I was fortunate to have an hour to myself in the kitchen to begin dinner preparation before the other five people arrived to enjoy it. As I stood in the solitude of my kitchen rinsing the fish under cold water, I stopped to admire the beauty of the fish in my hands. The skin glistened underneath the water. The body felt smooth and firm and as I turned it over and around running my hands across the smooth skin, I could find no sign of blemish. The gills were bright red and the eyes were clear and black. This fish looked as if I had just picked it up out of the water.
As I admired the fish, I was reminded of one of the most important principles in Ayurveda, India's system for health and healing, which is to eat fresh food which is freshly prepared. Behind this principle is the belief that we get Parana, or life force, from our food. So it stands to reason that eating a fresh, healthy animal would provide more health and vitality than eating an animal that had been sitting on ice for several days. The only way I could have done better by this fish was to have cooked and eaten it yesterday right after I picked it up.
After I was done rinsing off and admiring the fish, I stuffed it with fennel fronds, lemon wedges, parsley and leeks and then rubbed the outer flesh with olive oil and put it in the oven at 375 degrees.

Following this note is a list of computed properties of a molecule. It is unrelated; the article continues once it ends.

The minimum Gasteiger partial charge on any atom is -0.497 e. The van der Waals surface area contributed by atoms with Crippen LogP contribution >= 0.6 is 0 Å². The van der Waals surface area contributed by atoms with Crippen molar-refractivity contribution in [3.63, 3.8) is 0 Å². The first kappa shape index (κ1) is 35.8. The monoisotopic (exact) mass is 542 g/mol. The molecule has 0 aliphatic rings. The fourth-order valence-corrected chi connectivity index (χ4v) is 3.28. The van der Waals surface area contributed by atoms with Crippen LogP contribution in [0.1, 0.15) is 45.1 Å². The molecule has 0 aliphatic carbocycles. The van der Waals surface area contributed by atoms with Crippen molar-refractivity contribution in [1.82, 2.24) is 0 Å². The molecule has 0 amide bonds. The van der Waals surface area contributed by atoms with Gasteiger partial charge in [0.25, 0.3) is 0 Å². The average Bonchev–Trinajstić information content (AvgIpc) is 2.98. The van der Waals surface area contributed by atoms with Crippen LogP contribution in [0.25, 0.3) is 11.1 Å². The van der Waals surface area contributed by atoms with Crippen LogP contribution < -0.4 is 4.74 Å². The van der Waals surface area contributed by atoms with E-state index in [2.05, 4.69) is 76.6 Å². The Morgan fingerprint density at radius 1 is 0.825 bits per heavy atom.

Over a glass of wine, I prepared the sauce I would use for the fish. This recipe comes from another blogger, Heather Atwood, who writes The Food for Thought Blog for the Gloucester Times. In her post on October 10th, she wrote about Pollock, another round fish like Haddock, and provided the following sauce recipe:
Fresh Red Chili and Parsley Sauce:
6 fresh chilies, seeded and finely chopped
1 cup chopped parsley
1 garlic clove peeled and finely chopped
course sea salt and freshly ground pepper
1/2 cup extra virgin olive oil
juice of two lemons
Combine the chili, parsley, garlic, salt and pepper. Cover with olive oil, and then lemon juice. Let sit for ten minutes, stir and serve over fish.
The parsley in this recipe combined with the lemon juice gives this sauce a fresh, bright flavor. The chili pepper and garlic give it a spicy kick which is tempered by the olive oil. As a whole the sauce is crisp and lively, which I think brightens the subtle flavor of the haddock. My neighbor's and family really enjoyed it.
The first time I served the sauce with pollack, I combined with extra sauce to the fish cakes I generally make using the leftover fish.
Like cooking a whole chicken, you can get several other meals out of a whole fish. While I am cleaning up after our fish meal, I toss the bones, head and tail from the fish into a stock pot with white wine and fresh herbs. I use the stock for Asian noodle soups. In our house, one whole round fish generally provides an entree for our family of four (I include my Mom), a leftover meal of fish cakes and stock for at least two to three soups.